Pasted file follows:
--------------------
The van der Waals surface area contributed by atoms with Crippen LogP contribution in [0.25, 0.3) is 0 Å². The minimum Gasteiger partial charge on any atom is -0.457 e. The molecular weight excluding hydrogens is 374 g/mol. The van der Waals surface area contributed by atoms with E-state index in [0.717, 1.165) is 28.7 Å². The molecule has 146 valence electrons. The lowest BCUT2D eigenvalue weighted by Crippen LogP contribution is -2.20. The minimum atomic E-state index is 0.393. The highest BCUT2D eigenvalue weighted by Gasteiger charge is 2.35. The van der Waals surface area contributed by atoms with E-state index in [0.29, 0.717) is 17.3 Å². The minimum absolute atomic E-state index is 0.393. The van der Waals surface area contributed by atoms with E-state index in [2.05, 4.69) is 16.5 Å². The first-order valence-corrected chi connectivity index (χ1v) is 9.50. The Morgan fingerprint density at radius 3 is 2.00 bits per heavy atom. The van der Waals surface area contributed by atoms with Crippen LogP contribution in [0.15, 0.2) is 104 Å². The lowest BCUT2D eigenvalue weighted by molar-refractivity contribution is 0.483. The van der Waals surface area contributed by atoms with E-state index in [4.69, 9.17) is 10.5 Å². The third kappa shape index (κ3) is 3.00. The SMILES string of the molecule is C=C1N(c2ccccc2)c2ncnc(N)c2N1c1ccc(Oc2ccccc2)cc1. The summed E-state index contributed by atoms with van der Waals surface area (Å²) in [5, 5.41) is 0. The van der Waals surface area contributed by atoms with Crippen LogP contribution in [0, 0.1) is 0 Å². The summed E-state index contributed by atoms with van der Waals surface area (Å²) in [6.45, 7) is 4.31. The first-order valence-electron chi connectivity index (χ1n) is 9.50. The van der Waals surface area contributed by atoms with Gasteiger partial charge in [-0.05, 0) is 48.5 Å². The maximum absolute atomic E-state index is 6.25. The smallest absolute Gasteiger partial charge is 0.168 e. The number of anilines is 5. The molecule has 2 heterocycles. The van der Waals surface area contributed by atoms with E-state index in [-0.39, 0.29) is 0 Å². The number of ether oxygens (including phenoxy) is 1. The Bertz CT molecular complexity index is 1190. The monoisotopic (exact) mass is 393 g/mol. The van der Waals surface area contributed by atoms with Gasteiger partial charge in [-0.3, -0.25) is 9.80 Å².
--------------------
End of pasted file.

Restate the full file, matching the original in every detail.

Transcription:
The van der Waals surface area contributed by atoms with Crippen LogP contribution in [0.25, 0.3) is 0 Å². The minimum Gasteiger partial charge on any atom is -0.457 e. The molecular weight excluding hydrogens is 374 g/mol. The van der Waals surface area contributed by atoms with E-state index in [0.717, 1.165) is 28.7 Å². The molecule has 146 valence electrons. The lowest BCUT2D eigenvalue weighted by Crippen LogP contribution is -2.20. The minimum atomic E-state index is 0.393. The highest BCUT2D eigenvalue weighted by Gasteiger charge is 2.35. The van der Waals surface area contributed by atoms with E-state index in [0.29, 0.717) is 17.3 Å². The minimum absolute atomic E-state index is 0.393. The van der Waals surface area contributed by atoms with E-state index in [2.05, 4.69) is 16.5 Å². The first-order valence-corrected chi connectivity index (χ1v) is 9.50. The Morgan fingerprint density at radius 3 is 2.00 bits per heavy atom. The van der Waals surface area contributed by atoms with Crippen LogP contribution in [0.15, 0.2) is 104 Å². The lowest BCUT2D eigenvalue weighted by molar-refractivity contribution is 0.483. The van der Waals surface area contributed by atoms with E-state index in [4.69, 9.17) is 10.5 Å². The third kappa shape index (κ3) is 3.00. The SMILES string of the molecule is C=C1N(c2ccccc2)c2ncnc(N)c2N1c1ccc(Oc2ccccc2)cc1. The summed E-state index contributed by atoms with van der Waals surface area (Å²) in [5, 5.41) is 0. The van der Waals surface area contributed by atoms with Crippen LogP contribution in [0, 0.1) is 0 Å². The summed E-state index contributed by atoms with van der Waals surface area (Å²) in [6.45, 7) is 4.31. The first-order valence-electron chi connectivity index (χ1n) is 9.50. The van der Waals surface area contributed by atoms with Gasteiger partial charge in [-0.05, 0) is 48.5 Å². The maximum absolute atomic E-state index is 6.25. The smallest absolute Gasteiger partial charge is 0.168 e. The number of anilines is 5. The molecule has 2 heterocycles. The van der Waals surface area contributed by atoms with E-state index in [-0.39, 0.29) is 0 Å². The number of ether oxygens (including phenoxy) is 1. The Bertz CT molecular complexity index is 1190. The monoisotopic (exact) mass is 393 g/mol. The van der Waals surface area contributed by atoms with Gasteiger partial charge in [-0.3, -0.25) is 9.80 Å².